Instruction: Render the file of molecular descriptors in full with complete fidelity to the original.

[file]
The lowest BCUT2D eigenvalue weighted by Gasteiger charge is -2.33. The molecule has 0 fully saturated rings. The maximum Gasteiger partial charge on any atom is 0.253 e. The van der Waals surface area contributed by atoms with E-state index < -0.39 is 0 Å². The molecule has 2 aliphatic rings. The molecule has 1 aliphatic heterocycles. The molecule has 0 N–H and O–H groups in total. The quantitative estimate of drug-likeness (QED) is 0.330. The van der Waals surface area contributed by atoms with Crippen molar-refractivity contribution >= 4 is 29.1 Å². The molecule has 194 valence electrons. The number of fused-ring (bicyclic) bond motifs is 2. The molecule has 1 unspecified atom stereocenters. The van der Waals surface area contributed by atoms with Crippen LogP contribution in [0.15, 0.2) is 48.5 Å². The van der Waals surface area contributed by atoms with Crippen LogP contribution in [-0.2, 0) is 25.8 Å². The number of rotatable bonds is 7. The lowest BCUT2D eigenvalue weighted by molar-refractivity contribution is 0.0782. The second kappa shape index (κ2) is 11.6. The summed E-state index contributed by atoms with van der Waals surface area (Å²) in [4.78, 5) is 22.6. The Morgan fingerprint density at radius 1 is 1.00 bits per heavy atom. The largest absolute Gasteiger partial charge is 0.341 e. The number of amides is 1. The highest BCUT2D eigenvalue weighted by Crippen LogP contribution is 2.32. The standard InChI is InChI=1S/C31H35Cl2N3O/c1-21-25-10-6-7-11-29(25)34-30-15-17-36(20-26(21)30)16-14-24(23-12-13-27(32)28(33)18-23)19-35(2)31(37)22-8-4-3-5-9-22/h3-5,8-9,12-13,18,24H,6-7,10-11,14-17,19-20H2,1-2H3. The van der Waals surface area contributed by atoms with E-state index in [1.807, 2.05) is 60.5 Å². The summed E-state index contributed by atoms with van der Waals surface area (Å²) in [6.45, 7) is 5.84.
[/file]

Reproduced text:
The lowest BCUT2D eigenvalue weighted by Gasteiger charge is -2.33. The molecule has 0 fully saturated rings. The maximum Gasteiger partial charge on any atom is 0.253 e. The van der Waals surface area contributed by atoms with E-state index < -0.39 is 0 Å². The molecule has 2 aliphatic rings. The molecule has 1 aliphatic heterocycles. The molecule has 0 N–H and O–H groups in total. The quantitative estimate of drug-likeness (QED) is 0.330. The van der Waals surface area contributed by atoms with Crippen molar-refractivity contribution >= 4 is 29.1 Å². The molecule has 194 valence electrons. The number of fused-ring (bicyclic) bond motifs is 2. The molecule has 1 unspecified atom stereocenters. The van der Waals surface area contributed by atoms with Crippen LogP contribution in [0.15, 0.2) is 48.5 Å². The van der Waals surface area contributed by atoms with Crippen LogP contribution in [-0.2, 0) is 25.8 Å². The number of rotatable bonds is 7. The lowest BCUT2D eigenvalue weighted by molar-refractivity contribution is 0.0782. The second kappa shape index (κ2) is 11.6. The summed E-state index contributed by atoms with van der Waals surface area (Å²) in [4.78, 5) is 22.6. The Morgan fingerprint density at radius 1 is 1.00 bits per heavy atom. The largest absolute Gasteiger partial charge is 0.341 e. The number of amides is 1. The highest BCUT2D eigenvalue weighted by Crippen LogP contribution is 2.32. The standard InChI is InChI=1S/C31H35Cl2N3O/c1-21-25-10-6-7-11-29(25)34-30-15-17-36(20-26(21)30)16-14-24(23-12-13-27(32)28(33)18-23)19-35(2)31(37)22-8-4-3-5-9-22/h3-5,8-9,12-13,18,24H,6-7,10-11,14-17,19-20H2,1-2H3. The van der Waals surface area contributed by atoms with E-state index in [1.807, 2.05) is 60.5 Å². The summed E-state index contributed by atoms with van der Waals surface area (Å²) in [6.45, 7) is 5.84.